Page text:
In states with community property laws, marital assets are divided equally in a divorce even if this would lead to an unfair outcome. However, Kentucky and most other states follow the equitable distribution doctrine, which means that they are divided fairly, but not necessarily equally, in a divorce. When family law judges in Kentucky are tasked with determining an equitable distribution of marital property, they consider the length of the marriage, the economic circumstances of each of the spouses and the contributions made by each of the spouses during the marriage.
States with equitable distribution laws do not all approach property division in the same way. In states that grant at-fault divorces, marital misconduct, such as adultery, habitual drunkenness or abuse, is taken into consideration when judges decide how marital assets should be divided. Kentucky is a no-fault state, which means judges make property division decisions without regard to these matters. This means adulterous or abusive spouses are not treated more harshly in Kentucky when they divorce.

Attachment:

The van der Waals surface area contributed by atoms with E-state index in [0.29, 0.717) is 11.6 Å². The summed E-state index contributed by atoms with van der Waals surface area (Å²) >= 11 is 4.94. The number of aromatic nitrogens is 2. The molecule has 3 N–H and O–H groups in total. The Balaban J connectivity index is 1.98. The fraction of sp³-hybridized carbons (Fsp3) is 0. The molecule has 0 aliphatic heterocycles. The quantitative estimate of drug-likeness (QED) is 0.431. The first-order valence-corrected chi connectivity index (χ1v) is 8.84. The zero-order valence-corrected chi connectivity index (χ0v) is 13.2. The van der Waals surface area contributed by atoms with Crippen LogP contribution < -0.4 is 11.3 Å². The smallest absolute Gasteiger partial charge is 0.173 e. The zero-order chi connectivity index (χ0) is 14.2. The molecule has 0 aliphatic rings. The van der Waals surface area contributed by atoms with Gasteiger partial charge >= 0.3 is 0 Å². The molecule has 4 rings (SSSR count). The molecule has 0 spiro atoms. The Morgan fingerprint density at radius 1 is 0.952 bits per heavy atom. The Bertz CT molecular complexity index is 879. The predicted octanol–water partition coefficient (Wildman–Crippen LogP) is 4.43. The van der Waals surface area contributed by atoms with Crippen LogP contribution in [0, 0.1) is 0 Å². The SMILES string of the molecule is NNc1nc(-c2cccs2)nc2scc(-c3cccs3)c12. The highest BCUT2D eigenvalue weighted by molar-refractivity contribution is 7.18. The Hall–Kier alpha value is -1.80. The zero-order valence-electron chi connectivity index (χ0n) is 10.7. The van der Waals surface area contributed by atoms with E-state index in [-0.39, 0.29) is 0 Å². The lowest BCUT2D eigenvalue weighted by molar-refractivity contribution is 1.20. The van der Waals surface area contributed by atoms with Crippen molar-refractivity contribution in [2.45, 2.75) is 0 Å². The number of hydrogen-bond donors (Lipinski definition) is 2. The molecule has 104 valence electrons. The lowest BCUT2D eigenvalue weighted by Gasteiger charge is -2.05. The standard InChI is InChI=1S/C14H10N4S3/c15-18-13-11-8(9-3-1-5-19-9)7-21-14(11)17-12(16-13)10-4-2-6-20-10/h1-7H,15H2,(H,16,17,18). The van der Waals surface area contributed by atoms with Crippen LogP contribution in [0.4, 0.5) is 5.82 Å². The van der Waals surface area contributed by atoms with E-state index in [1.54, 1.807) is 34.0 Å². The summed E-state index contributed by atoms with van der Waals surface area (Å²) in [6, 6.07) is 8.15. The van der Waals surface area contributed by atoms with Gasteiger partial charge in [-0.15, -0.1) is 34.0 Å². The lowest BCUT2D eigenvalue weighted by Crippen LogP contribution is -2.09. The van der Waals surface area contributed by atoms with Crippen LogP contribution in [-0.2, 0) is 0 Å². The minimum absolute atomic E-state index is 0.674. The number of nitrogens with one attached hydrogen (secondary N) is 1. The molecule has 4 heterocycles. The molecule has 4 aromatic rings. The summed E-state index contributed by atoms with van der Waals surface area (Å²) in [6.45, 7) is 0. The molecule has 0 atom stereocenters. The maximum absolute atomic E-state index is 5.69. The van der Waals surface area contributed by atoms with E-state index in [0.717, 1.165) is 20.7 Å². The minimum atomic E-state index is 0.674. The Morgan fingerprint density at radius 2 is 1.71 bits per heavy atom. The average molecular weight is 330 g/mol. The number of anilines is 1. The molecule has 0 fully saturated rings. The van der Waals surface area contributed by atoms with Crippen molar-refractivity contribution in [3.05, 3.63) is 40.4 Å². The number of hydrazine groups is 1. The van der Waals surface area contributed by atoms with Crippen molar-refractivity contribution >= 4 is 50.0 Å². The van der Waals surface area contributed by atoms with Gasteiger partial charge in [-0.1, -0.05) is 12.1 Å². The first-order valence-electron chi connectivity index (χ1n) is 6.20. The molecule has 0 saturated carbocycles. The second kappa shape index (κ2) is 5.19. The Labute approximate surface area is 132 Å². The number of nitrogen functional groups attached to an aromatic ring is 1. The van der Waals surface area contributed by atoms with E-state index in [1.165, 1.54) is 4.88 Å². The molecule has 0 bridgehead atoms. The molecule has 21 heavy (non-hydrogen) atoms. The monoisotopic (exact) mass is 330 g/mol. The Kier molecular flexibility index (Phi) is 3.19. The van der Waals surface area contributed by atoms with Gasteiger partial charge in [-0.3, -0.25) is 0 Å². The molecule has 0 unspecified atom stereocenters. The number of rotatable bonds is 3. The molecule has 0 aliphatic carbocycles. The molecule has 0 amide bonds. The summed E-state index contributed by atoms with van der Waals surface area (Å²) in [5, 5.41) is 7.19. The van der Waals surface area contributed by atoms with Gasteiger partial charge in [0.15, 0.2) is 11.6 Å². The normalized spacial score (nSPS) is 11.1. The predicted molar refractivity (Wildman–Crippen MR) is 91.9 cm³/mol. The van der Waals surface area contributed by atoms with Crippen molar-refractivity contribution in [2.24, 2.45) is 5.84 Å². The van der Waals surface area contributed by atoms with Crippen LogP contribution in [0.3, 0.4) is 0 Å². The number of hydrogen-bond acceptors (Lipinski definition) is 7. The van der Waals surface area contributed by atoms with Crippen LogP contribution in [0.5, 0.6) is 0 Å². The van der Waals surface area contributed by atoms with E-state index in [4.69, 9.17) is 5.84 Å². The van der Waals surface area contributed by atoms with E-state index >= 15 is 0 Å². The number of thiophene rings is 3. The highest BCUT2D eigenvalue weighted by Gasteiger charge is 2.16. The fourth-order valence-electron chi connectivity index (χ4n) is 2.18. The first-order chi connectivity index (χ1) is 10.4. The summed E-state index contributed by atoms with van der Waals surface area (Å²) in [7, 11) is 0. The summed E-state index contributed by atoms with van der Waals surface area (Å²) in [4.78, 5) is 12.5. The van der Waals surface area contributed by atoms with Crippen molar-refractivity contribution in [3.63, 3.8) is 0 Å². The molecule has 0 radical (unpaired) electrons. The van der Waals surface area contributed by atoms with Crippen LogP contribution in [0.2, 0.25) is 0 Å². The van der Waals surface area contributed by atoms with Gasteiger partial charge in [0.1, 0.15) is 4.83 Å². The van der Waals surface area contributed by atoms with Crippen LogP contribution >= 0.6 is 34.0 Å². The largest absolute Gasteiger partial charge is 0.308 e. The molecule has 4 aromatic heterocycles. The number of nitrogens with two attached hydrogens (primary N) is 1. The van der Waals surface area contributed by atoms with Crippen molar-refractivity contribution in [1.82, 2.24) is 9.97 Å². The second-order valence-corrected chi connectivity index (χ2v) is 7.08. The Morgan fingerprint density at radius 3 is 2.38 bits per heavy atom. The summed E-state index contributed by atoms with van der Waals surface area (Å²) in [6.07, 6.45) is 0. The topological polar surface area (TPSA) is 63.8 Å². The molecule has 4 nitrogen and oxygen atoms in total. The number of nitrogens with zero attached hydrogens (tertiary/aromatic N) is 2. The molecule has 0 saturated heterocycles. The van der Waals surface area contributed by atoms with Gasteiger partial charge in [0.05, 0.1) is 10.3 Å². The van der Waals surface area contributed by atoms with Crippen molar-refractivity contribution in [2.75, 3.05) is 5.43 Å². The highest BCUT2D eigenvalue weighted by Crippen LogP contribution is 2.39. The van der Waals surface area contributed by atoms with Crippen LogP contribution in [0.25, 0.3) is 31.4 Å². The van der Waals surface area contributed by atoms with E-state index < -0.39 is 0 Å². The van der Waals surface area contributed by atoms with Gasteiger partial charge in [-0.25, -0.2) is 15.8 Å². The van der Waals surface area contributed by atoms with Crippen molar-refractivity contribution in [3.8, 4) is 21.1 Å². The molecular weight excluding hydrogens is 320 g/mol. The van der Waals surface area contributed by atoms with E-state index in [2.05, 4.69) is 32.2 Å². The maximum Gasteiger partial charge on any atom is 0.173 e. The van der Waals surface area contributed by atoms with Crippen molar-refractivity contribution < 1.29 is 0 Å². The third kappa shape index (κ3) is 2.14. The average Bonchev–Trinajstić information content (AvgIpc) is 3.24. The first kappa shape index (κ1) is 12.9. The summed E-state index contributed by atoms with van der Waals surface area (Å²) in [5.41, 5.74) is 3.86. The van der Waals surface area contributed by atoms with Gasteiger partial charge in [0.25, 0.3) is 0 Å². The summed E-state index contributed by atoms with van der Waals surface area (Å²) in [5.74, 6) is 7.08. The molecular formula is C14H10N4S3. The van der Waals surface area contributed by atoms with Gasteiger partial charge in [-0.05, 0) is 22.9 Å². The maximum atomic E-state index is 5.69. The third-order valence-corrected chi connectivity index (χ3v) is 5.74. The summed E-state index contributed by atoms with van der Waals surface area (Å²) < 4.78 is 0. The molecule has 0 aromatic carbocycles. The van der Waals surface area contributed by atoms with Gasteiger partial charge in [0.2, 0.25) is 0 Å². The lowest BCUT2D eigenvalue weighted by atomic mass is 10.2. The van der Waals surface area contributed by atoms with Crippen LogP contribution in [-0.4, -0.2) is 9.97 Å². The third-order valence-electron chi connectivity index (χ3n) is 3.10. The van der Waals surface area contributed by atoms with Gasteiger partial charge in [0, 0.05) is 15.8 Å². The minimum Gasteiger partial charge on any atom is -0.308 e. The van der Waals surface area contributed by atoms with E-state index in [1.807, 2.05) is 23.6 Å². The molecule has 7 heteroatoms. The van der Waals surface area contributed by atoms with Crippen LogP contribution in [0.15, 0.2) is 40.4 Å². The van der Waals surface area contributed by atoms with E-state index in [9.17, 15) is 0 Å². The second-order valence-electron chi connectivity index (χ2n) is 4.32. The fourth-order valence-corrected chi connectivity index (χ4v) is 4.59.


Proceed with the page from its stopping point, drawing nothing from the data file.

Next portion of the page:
Only assets that were acquired during a marriage are divided in a Kentucky divorce. Assets that are considered separate property and not subject to division include:
- Assets that were acquired by either spouse before the marriage
- Gifts and inheritances received by spouses during the marriage
- Property received in exchange for assets acquired before the marriage
- Assets excluded from division by a valid prenuptial or postnuptial agreement
All other assets are presumed to be marital property in a Kentucky divorce, and even separate property may be subject to division if marital assets like funds from a joint bank account were used to maintain or improve them.
Prenuptial and postnuptial agreements
Property division negotiations often become contentious when spouses divorce, and leaving these matters up to a judge to decide may leave one or both involved unhappy with the outcome. Spouses who wish to avoid these situations can act proactively by drafting prenuptial or postnuptial agreements. If they do, they should negotiate in good faith and work toward an agreement that is basically fair.